My mom sits, does it
without thinking cast on
while doing other things
slip one, knit two. I watch as
she tears it out. Starts over
cast on, back loop, slip, slip, slip.
I want to ask why, but I can’t.
She seems to prefer starting over
to finishing—the journey to the
destination continue, purl through
back loop. I think, maybe chasing handspun
perfection is the product—the only one
that matters anyway stockinette
stich, reverse, repeat. Couldn’t be
the few hand-knit clothes I had.
By not asking out loud, I’ve become a participant
through back loop, together, skip, continue.
My ears become her hands, hypnotic rhythm,
as I watch the aluminum needles click.
I think about the mind’s tether,
our hands kept busy escaping.
AR Dugan has an MFA in creative writing from Emerson College. His poetry can be seen or is forthcoming in a number of literary magazines and reviews, most recently Woven Tale Press. He taught high school English in southeastern Massachusetts for nine years. AR reads poetry for Ploughshares and currently teaches literature and writing at Emerson College and Wheaton College. He lives in Boston. ardugan.com
Like a used book in the library free bin,
you’ve become an overlooked thing
that no one wants to check out anymore.
But I’m one of the few people left
who can read you differently;
remember the minor scandals caused
when you walked past the snack stand
at Washington Park
in a wet t-shirt pressed
over a light-blue bikini.
Your mania gave birth to a body
which spoke with warped energy
and chromatic fragrance
in a voice misunderstood
by all but my most ancient self.
Yet still, your touch thuds with the essence
of unrealized destiny,
a technique taking us to
the place where undertakers
choose to congregate
in a muddy huddle
deciding whether what remains of us
needs to be frozen or embalmed.
Neither of us ever thought
we’d see the death of print
or the desirability in each other;
couldn’t have imagined
that the sun would stop slavering
Richard King Perkins II is a state-sponsored advocate for residents in long-term care facilities. He lives in Crystal Lake, IL, USA with his wife, Vickie and daughter, Sage. He is a three-time Pushcart, Best of the Net and Best of the Web nominee whose work has appeared in more than fifteen hundred publications.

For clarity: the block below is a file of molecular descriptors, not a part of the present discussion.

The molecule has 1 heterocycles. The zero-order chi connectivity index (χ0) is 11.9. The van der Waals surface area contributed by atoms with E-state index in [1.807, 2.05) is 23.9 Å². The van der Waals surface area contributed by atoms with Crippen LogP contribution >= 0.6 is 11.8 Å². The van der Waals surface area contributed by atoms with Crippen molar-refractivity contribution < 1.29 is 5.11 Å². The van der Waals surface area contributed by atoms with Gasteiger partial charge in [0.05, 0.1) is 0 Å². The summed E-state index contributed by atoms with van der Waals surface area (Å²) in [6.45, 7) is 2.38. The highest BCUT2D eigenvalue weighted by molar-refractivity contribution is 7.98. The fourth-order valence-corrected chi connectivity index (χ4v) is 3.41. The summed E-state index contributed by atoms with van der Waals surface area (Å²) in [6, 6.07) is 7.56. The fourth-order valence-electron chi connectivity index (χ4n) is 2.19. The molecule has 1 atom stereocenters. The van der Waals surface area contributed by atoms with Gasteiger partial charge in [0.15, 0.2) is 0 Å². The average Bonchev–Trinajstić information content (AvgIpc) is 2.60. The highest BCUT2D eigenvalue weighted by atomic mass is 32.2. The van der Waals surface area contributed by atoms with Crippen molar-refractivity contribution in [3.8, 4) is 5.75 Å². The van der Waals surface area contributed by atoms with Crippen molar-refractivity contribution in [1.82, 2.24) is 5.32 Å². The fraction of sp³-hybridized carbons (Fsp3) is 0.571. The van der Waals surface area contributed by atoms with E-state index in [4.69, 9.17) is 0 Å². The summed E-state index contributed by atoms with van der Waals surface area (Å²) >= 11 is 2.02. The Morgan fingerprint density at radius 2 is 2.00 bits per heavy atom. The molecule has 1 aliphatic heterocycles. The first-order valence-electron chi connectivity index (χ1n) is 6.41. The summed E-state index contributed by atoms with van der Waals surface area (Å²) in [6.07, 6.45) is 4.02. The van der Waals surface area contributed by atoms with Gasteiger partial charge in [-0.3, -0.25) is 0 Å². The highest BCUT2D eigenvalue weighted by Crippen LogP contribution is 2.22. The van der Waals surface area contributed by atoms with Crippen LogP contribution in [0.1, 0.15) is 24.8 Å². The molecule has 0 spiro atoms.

First the bulbs from a third grade
school catalog that quietly
died in cracked coffee cups,
then, propped on toothpicks,
the avocado pit
stretching its desperate roots
into stale water before
bidding farewell to the disgruntled potato,
too busy rotting to notice,
next came the goldfish and hamsters,
showered with attention and treats
until they too keeled over.
And so we taught
our city children responsibility,
the wonder of life-giving forces,
how to cope with disappointment,
the art of pushing on.
“Metropolitan Farming” is from my FLP Chapbook Sounds Of Morning
For years Anita raced from a New Jersey tennis court at 7 am to a legal court in NJ or Manhattan or to her law office in Brooklyn. The most poetic writing she encountered was not hers but that of an adversary who wrote, “The plaintiff’s argument holds no fruit.” Happily, when she retired she traded legal writing for poetry. Anita’s poems have been published in many journals and in four anthologies as well as three poetry chapbooks and recently her first full length book The Butcher’s Diamond, all of which were published by Finishing Line Press.
The Return of the Woolly Mammoth
You rarely wore it,
though you yourself chose the color, midnight blue,
and knee-length cut. In derision, you named it
“the woolly mammoth,” pointing to its Pleistocene proportions.
Still, at each sign of snow, I nagged you to wear it.
The last time I saw you,
you confessed you’d have to give it away.
“Not one more winter,” you swore.
Yet when you chose it once more,
were you thinking of me?
Last of its species, the mammoth was hunted
In a different Ice Age, it took you down
under the cold waters
of the dam, and sure enough, kept you down,
sodden, for a month,
until you surfaced, found.
I like to think of you buttoned up,
and until the last
its boxy bulk somehow
kept you unaware,
insulated from creeping cold discovery.
This poem first appeared in Streetlight Magazine.
A note from the poet: This poem is part of a larger collection of elegies I’m assembling that focus on the recent loss of my son.
A graduate of Vassar College, I hold an MFA and doctoral degree from the University of Iowa. In addition to attending the Sarah Lawrence Summer Writing Institute for several years, I was accepted to the Bread Loaf Conferences in both Middlebury and Sicily in 2016 as well as the Sewanee Writers’ Conference this year. This year marks the fourth that I have been honored to be a scholarship participant at the Frost Place Summer Writing Program.
My poetry has appeared or is upcoming in apt, Bluestem Magazine, Broad River Review, The Cape Rock, Chicago Quarterly Review, Delmarva Review, The Dickinson Review, Juked, Lindenwood Review, Menacing Hedge, The Midwest Quarterly, OxMag, Pennsylvania English, The Round, Schuylkill Valley Review, Storyscape, Streetlight Magazine, Talking River, Zoned, and Westchester Review, among others, while my dissertation was published as Writing Reconstruction: Race, Gender, and Citizenship in the Postwar South (University of North Carolina Press, 2015). My chapbook, Black Wick was a semi-finalist for the 2018 Tupelo Snowbound Chapbook Contest.